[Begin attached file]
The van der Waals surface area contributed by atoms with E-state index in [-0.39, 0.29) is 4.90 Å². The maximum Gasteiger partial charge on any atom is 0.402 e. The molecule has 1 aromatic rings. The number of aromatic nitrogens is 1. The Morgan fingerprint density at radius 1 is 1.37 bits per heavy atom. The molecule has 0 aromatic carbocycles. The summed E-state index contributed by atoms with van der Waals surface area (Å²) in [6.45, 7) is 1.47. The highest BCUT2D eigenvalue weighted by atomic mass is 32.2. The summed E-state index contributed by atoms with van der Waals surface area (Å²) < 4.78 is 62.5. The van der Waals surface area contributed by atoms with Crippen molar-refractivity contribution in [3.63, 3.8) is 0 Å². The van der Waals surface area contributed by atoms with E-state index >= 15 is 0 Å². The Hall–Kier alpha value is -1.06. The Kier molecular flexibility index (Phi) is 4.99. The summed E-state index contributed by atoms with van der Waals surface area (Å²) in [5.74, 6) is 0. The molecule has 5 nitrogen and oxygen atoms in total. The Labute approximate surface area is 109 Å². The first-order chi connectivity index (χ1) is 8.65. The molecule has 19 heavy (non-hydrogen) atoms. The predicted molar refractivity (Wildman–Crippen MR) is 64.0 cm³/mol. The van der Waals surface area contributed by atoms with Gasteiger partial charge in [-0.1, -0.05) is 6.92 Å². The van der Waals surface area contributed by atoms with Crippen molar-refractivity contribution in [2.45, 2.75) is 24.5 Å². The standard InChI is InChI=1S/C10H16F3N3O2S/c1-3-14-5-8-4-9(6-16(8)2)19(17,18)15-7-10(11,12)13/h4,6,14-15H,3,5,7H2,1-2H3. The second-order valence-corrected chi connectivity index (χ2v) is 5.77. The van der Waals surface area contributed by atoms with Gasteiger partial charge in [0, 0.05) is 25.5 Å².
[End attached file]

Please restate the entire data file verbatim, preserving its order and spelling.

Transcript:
The van der Waals surface area contributed by atoms with E-state index in [-0.39, 0.29) is 4.90 Å². The maximum Gasteiger partial charge on any atom is 0.402 e. The molecule has 1 aromatic rings. The number of aromatic nitrogens is 1. The Morgan fingerprint density at radius 1 is 1.37 bits per heavy atom. The molecule has 0 aromatic carbocycles. The summed E-state index contributed by atoms with van der Waals surface area (Å²) in [6.45, 7) is 1.47. The highest BCUT2D eigenvalue weighted by atomic mass is 32.2. The summed E-state index contributed by atoms with van der Waals surface area (Å²) < 4.78 is 62.5. The van der Waals surface area contributed by atoms with Crippen molar-refractivity contribution in [3.63, 3.8) is 0 Å². The van der Waals surface area contributed by atoms with E-state index >= 15 is 0 Å². The Hall–Kier alpha value is -1.06. The Kier molecular flexibility index (Phi) is 4.99. The summed E-state index contributed by atoms with van der Waals surface area (Å²) in [5.74, 6) is 0. The molecule has 5 nitrogen and oxygen atoms in total. The Labute approximate surface area is 109 Å². The first-order chi connectivity index (χ1) is 8.65. The molecule has 19 heavy (non-hydrogen) atoms. The predicted molar refractivity (Wildman–Crippen MR) is 64.0 cm³/mol. The van der Waals surface area contributed by atoms with Gasteiger partial charge in [-0.1, -0.05) is 6.92 Å². The van der Waals surface area contributed by atoms with Crippen molar-refractivity contribution in [2.45, 2.75) is 24.5 Å². The standard InChI is InChI=1S/C10H16F3N3O2S/c1-3-14-5-8-4-9(6-16(8)2)19(17,18)15-7-10(11,12)13/h4,6,14-15H,3,5,7H2,1-2H3. The second-order valence-corrected chi connectivity index (χ2v) is 5.77. The van der Waals surface area contributed by atoms with Gasteiger partial charge in [0, 0.05) is 25.5 Å².